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The Foolishness of Legalism, Part 6

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Date: January 10, 2010

Speaker: John Fonville

Series: Galatians

Scripture: Galatians 3:1–3:5

Tags: Pauline Letters

The Foolishness of Legalism

Part 6

 

Text: Galatians 3:1-5

 

January 10, 2010

 

Review/Introduction:

 

In Galatians, Paul addresses and dispels the whole idea of performance based Christianity. We saw last week from 3:1-5 how he insists that we cannot begin the Christian life with the Spirit and then complete it with the flesh.

We are not made right with God by faith in the gospel and then proceed to maintain our relationship with God by our obedience (i.e., performance). From beginning, middle and end, gospel truth is that by which the Christian lives and grows from day to day.

Therefore, to keep the Galatians from living foolish, gospeless, performance-based Christian lives, Paul reminds them of three distinct experiences they had undergone that uphold the truth of justification by faith alone.

 

I.            The Galatians Experienced the Preaching of Christ Crucified. v. 1

 

II.            The Galatians Experienced the Regenerating Power of the Holy Spirit. vv. 2-4

 

Performance-based Christian living is foolish because it ignores and replaces the Cross of Christ and the work of the Holy Spirit with the flesh. But, as we have learned, the Spirit magnifies Christ and leads us away from performance-based living.

The Spirit’s chief work is to effectually persuade us to receive and rest upon Christ alone for salvation as He is freely offered in the gospel not only at the beginning but throughout the entire course our Christian lives.

This leads us to a third experience Paul brings to the remembrance of the Galatians.

 

Lesson:

 

III.        The Galatians Experienced the Father’s Abundant supply of the Holy Spirit’s Power. v. 5

 

There are several questions this passage of Scripture raises. We have already answered the first question from v. 2, which is: How is the Holy Spirit received (i.e., how does one become a Christian?)?

In v. 2, Paul spoke of the Galatians past experience of the Holy Spirit (how they initially received the Holy Spirit). Paul reminds the Galatians that they did not receive the Holy Spirit by working for God. Rather, when Paul came preaching Christ crucified to them (v. 1) the Holy Spirit worked upon them! When Paul proclaimed the gospel, the Galatians received the Spirit by hearing with faith.

The next question that is raised is comes from verse 5, which is: What is the evidence that the Holy Spirit is present in your life?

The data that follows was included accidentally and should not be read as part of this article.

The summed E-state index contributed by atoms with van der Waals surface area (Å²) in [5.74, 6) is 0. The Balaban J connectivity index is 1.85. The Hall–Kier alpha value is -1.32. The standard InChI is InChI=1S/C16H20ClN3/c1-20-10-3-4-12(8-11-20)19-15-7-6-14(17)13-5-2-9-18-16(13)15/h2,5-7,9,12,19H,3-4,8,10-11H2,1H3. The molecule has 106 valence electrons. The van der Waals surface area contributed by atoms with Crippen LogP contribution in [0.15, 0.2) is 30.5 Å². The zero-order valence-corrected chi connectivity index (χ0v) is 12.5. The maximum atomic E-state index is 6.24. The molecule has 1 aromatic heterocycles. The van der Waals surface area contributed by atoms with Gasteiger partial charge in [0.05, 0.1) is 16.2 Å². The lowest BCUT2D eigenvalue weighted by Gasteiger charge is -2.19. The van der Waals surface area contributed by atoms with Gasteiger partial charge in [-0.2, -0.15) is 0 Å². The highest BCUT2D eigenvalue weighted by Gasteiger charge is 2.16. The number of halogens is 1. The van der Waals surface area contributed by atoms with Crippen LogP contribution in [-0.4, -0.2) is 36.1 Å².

Paul asks the Galatians: “How does God the Father supply the Spirit to you and work miracles among you? What is the cause? Does He do so by works of the Law or by hearing with faith?”

Once again the Galatians’ experience made the answer obvious. None of them had been circumcised. None had followed dietary laws. None observed Jewish feast days. And yet, they received the Holy Spirit when they heard and believed the gospel and experienced His mighty working power. Such a dynamic experience of the Holy Spirit in their midst was ongoing evidence that the Galatians had received the Holy Spirit by faith and not by their performance.

With this in mind, let’s now take a closer look at v. 5.

Whereas in v. 2, Paul was speaking of the Galatians’ past experience of the Holy Spirit, he is now is speaking of the Galatians’ present experience of the Holy Spirit (i.e., His continuing works of power among them).

He asks, “Does he (i.e., God the Father) who supplies the Spirit to you and works miracles among you do so by works of the law, or by hearing with faith…”

Before proceeding, it is important to point out that v. 5 is not the only evidence Paul mentions in Galatians of the Spirit’s presence in our lives. For example, in Galatians 4:6, he writes of how God has granted to us the Spirit of His Son who enables us to cry out to God as our loving Father. In Galatians 5:22-23, Paul reveals how the Holy Spirit has been given to us to produce in us Godly character, which indicates the Spirit’s presence in our lives.

But, in Galatians 3:5, Paul points to the powerful working of the Holy Spirit as evidence of the Spirit’s presence in the Galatians’ lives.

To begin with, note the word, “supplies” in v. 5. In the Greek, this participle strongly expresses the idea, “to supply abundantly,” (Burton, Galatians, p. 152). Paul uses the present tense to emphasize the idea of continually and liberally supplying the Spirit (Fee, God’s Empowering Presence, p. 388).

God the Father, Paul writes, is the one who continually and abundantly supplies the Holy Spirit among the Galatians (cf. 1 Thess. 4:8). The evidence of this abundant supply is the Spirit’s manifestations of miraculous power (Note both present active participles in v. 5, cf. Fee, God’s Empowering Presence, pp. 388-389).

God the Father, then, is not only responsible for their initial receiving of the Spirit (v. 2) but also for the ongoing work of the Spirit among them (v. 5). And just as in v. 2, Paul once again, attributes this ongoing work of the Spirit by faith alone apart from anything they had done or were doing.

Since the evidence of the abundant supply of the Spirit is manifestations of miraculous power, what does Paul mean by the phrase, “works miracles among you?”